In conclusion, it is pretty evident that the words you stress and the placement of punctuations can fully modify the underlying meaning of a sentence. This is why we have to be very careful in making sure our words are not misinterpreted. This is especially important when it comes to written communication where the tone cannot be judged easily. You never know when a small comma or an incorrectly emphasized word can end up causing a huge amount of misunderstanding

Why do I Yawn When I See Someone Else Yawning?

Yawning yet? Well, give it some time and you will be soon enough.

See a person yawning around you, you will end up yawning. Catch someone else watching you? Soon, they’ll be yawning as well. Even writing this article and typing the word ‘yawning’ has that contagious effect.

Why does this happen? According to Italian scientists, yawning is like an act of transmission, the same as a smile or a mere hug. This is one of the many ways humans, and even animals, connect – an emotional expression.

image credits: Marc Rosenthal
image credits: Marc Rosenthal

Yesterday, in a so-boring-you-could-cry economics class, even though I had had a great night’s sleep, my professor caught me yawning right in the middle of her lecture. The reason for this was that I had just been watching my friend, a partying enthusiast who had no doubt had a late night, shielding her sleepy self with a textbook.

Little did I know, human instinct had played a part in inducing me to yawn. That instinct is generated by the brain and the social atmosphere which binds with the brain and emotional functionality of individuals.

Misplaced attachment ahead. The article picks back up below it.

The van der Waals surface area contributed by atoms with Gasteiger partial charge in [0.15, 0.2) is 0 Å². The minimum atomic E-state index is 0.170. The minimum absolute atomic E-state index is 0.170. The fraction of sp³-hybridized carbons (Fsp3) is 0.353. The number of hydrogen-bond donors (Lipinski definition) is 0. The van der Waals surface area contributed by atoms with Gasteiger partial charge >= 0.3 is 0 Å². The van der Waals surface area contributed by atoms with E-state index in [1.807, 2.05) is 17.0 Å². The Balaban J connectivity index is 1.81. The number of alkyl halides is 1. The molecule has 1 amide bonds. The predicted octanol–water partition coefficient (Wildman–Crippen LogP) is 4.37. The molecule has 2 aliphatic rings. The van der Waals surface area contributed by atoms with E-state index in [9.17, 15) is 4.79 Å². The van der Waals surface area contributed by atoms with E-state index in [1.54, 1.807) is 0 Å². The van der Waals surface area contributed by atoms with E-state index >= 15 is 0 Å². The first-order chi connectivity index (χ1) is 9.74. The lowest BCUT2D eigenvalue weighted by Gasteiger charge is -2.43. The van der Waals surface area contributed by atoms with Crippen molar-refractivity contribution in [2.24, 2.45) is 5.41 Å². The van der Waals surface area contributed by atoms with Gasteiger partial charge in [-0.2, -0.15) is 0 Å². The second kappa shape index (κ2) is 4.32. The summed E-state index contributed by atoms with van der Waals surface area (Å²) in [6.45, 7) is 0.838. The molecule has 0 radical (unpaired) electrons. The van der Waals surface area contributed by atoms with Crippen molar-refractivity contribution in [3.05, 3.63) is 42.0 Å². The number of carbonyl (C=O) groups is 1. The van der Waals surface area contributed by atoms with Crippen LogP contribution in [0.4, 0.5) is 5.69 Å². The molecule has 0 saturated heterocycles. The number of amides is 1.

How is yawning contagious?

This was researched upon by many scientists as a prime area of interest; they found out that it is similar to any other human action. Studies have proven how it is more of a social phenomenon where the act is performed between humans and animals unconsciously.

image credits: Ona Linda Johnson
image credits: Ona Linda Johnson

The instinct of self-recognition and self-awareness triggers the yawning catch, making it fast and automatic.

Neuroscience describes the phenomenon in detail where it analyses the brain’s functions as to how different parts operated during a video screened in front of the study’s participants. It was observed that the temporal sulcus was active in each hemisphere. These parts are directly linked to social activation, not to the mirror neuron system which associates with the mind theory. The participants who yawned also had a decreased activity in their left periamygdalar region, which affects facial expressions.

The two findings are rather complex and somewhat do not support Platek’s theory. It is rather evident that the theories of mind abilities do not have any direct link to contagious yawning. An imaging study carried out by Platek used videos containing yawning and matched them in contrast with laughing and neutral videos; the results state that yawning videos stimulated those regions of the brain that entail memory, emotions and the ability to asses one’s own self. Thus, this forms a dichotomy where Platek’s findings can be applied to his own theory but not with the sole imaging study regarding contagious yawning.